RNP at mid-sized airports promises big benefits: GE

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Deploying required navigation performance (RNP) approaches at 46 mid-sized airports that are not presently the focus of the US FAA's NextGen scheme could save many millions of dollars worth of fuel, costs and air traffic delay hours, suggests GE in a new report that touts the benefits of using RNP technology such as that on offer from the firm.

The FAA is currently working to overhaul the National Airspace System through the NextGen air traffic modernisation programme. RNP, which allows aircraft to fly precisely-defined trajectories without relying on ground-based radio-navigation signals, is a crucial part of that effort.

However, the FAA is concentrating its efforts on implementing RNP and other NextGen technologies in the nation's most heavily travelled 'metroplex' airspace. As such, GE decided to study the economic and environmental benefits of RNP at 46 relatively lightly-trafficked, non-metroplex airports over the next three years.

Its resulting report, called 'Highways in the Sky', suggests that significant benefits can be realised from RNP implementation at mid-sized airports, such as Buffalo, New York; Jacksonville, Florida; San Juan, Puerto Rico; Kansas City, Missouri; Austin, Texas; Salt Lake City, Utah; and Sacramento, California.

"We're talking about $65 million in economic value; 13 million gallons of fuel, which is equivalent to almost or over 1,000 flights form NY to LA with an airliner; 275 million lbs of CO2, which is equivalent to planting 1.4 million trees; and over two years of travellers' lives being saved per year," said GE Aviation Fellow and pilot Steve Fulton.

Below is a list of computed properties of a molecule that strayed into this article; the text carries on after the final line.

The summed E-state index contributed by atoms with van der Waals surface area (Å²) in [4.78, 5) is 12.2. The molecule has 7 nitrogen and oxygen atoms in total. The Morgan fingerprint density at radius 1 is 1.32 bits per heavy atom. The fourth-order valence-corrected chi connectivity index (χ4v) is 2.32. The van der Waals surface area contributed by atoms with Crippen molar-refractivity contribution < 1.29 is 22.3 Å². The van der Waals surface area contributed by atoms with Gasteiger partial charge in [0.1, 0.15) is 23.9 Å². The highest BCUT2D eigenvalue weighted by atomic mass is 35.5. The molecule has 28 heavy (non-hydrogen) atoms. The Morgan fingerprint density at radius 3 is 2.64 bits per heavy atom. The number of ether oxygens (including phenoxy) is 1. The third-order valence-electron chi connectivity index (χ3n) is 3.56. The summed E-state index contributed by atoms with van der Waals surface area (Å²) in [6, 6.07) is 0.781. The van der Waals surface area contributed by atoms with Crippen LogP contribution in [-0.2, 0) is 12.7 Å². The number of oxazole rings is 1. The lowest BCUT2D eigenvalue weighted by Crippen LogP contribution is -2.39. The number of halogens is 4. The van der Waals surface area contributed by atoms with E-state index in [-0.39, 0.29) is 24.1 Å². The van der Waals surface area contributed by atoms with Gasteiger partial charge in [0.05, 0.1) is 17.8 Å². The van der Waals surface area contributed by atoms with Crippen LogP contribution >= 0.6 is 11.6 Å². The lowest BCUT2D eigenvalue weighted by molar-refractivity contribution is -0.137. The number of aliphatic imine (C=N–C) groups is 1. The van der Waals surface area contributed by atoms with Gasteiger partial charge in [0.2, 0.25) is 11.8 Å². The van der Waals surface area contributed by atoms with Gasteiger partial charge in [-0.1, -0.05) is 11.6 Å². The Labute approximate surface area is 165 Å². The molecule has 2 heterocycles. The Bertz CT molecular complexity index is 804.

GE recently deployed two new RNP instrument approaches for the Deadhorse airport in Alaska, making the firm's second public-use RNP procedure developed for the US market since GE was approved by the FAA as a third-party performance-based navigation procedure provider in 2009. In August 2010, the company published an RNP approach for the Bradley International airport in Windsor Locks, Connecticut, with American Airlines making the first RNP approach and landing.

"The primary difference between the old way and the new way is we have a predictable path, something that we know in advance and so that we can plan and organize and manage the systems and the energy of the airplane so that we can get the maximum efficiency," says Fulton.

GE notes that nearly half of US commercial aircraft - and virtually all new airliners - are capable of flying these paths today.